elements -- data abstractions -- and incrementally add
data detail to create the final system.
Data Abstraction(contd.. ) A database management system is a collection of
interrelated files and a set of programs that allow users toaccess and modify these files.
A major purpose of a database system is to provide userswith an abstract view of the data. That is, the systemhides certain details of how the data is stored andmaintained.
However, in order for the system to be usable, data mustbe retrieved efficiently. This concern has lead to thedesign of complex data structures for the representationof data in the database.
Since many database systems users are not computertrained, the complexity is hidden from them throughseveral levels of abstraction in order to simplify theirinteraction with the system.
Three levels of abstraction.
Physical level: The lowest level of abstraction describes what areactually stored. At the physical level, complex low-level datastructures are described in detail.
Conceptual level: The next higher level of abstraction describeswhat data are actually stored in the database, and the relationshipsthat exist among the data. Here the entire database is described interms of a small number of relatively simple structures. Althoughimplementation of simple structures at the conceptual level mayinvolve complex physical-level structures, the user of theconceptual level need not be aware of this. The conceptual levelof abstraction is used by database administrators, who must decidewhat information is to be kept in the database.
View Level: The highest level of abstraction describes only partof the entire database. Despite the use of simpler structures at theconceptual level, some complexity remains because, of the largesize of the database. Many users of the database system will notbe concerned with all of this information. Instead, such users needonly a part of the database. To simplify their interaction with thesystem, the view level of abstraction is defined. The system mayprovide many views for the same database.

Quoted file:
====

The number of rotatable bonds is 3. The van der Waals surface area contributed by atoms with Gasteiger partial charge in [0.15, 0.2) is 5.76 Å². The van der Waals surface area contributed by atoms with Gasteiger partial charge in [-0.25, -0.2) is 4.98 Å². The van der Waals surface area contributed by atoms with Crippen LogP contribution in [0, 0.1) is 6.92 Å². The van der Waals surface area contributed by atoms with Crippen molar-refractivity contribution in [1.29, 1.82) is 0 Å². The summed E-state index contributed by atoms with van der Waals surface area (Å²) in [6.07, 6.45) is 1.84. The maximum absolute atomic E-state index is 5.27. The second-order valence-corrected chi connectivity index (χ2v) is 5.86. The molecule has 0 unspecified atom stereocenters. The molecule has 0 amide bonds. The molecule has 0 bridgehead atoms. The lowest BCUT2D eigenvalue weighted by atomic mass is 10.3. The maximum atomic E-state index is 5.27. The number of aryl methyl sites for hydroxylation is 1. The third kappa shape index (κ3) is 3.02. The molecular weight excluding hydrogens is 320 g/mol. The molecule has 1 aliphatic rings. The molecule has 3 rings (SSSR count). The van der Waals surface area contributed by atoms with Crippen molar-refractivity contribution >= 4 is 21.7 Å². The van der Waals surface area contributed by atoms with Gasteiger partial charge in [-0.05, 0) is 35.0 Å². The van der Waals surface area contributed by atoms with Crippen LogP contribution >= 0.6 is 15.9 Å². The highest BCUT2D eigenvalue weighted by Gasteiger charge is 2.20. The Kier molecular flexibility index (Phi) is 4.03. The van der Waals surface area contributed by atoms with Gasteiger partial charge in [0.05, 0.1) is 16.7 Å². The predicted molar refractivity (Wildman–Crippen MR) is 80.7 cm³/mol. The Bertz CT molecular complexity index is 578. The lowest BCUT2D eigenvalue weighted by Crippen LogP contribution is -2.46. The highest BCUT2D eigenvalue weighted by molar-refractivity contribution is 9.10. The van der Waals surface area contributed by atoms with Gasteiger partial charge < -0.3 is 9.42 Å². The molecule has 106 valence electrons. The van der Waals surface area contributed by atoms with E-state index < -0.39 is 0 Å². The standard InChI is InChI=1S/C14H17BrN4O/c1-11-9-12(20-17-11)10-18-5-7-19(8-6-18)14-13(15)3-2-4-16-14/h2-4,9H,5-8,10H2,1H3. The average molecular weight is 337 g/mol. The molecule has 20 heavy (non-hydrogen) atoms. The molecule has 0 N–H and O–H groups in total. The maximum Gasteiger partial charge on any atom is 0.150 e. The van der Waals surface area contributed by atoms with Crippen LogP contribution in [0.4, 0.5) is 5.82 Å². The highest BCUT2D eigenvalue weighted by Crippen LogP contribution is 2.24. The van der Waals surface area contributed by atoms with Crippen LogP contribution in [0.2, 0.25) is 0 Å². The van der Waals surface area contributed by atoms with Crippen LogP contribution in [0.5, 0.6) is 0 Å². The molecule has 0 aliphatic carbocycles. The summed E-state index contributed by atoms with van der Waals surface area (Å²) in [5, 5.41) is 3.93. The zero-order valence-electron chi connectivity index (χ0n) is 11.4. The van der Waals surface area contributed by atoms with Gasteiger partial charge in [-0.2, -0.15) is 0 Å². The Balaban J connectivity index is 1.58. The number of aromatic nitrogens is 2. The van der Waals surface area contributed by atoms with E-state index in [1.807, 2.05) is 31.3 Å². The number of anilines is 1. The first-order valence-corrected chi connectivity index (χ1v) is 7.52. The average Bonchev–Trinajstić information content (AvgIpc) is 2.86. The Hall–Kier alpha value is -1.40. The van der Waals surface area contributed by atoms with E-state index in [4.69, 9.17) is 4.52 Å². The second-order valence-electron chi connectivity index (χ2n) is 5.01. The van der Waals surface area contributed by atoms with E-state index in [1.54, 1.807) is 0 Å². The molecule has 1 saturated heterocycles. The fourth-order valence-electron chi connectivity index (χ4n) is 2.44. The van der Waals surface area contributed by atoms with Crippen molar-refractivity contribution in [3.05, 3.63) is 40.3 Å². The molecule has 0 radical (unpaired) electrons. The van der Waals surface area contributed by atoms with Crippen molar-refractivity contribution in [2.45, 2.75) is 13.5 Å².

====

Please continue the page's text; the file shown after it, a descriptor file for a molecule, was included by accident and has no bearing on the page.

Overall System Structure.
Nave Users Application Programmers Sophisticated Users Database administrator
(daily data users)Application
Overall System Structure.
A database system is partitioned into modules that deal with each of the responsibilities of the overall system.
In most cases, the computers operating system provides only the most basic services and the database system must build on that base.
Thus, the design of a database system must include consideration of the interface between the database system and the operating system.
The function components of a database system include:
In addition, several data structures are required as part of the physicalsystem implementation, including:
What is a database?
Anatomy of a Database
Anatomy of a Database
Anatomy of a Database
Try to think why each of these need to use a database:
Common Uses of Databases
A collection of application programs that perform
services to end users.
Each program defines and manages its own data.
File Based Systems
File Based Processing
Separation & Isolation of Data
Duplication of Data
Incompatible file formats
How do we resolve these problems?
Limitations of File Based
A shared collection of logically related data
designed to meet the information
requirements of an organisation
The Database Approach
Leases App. Programs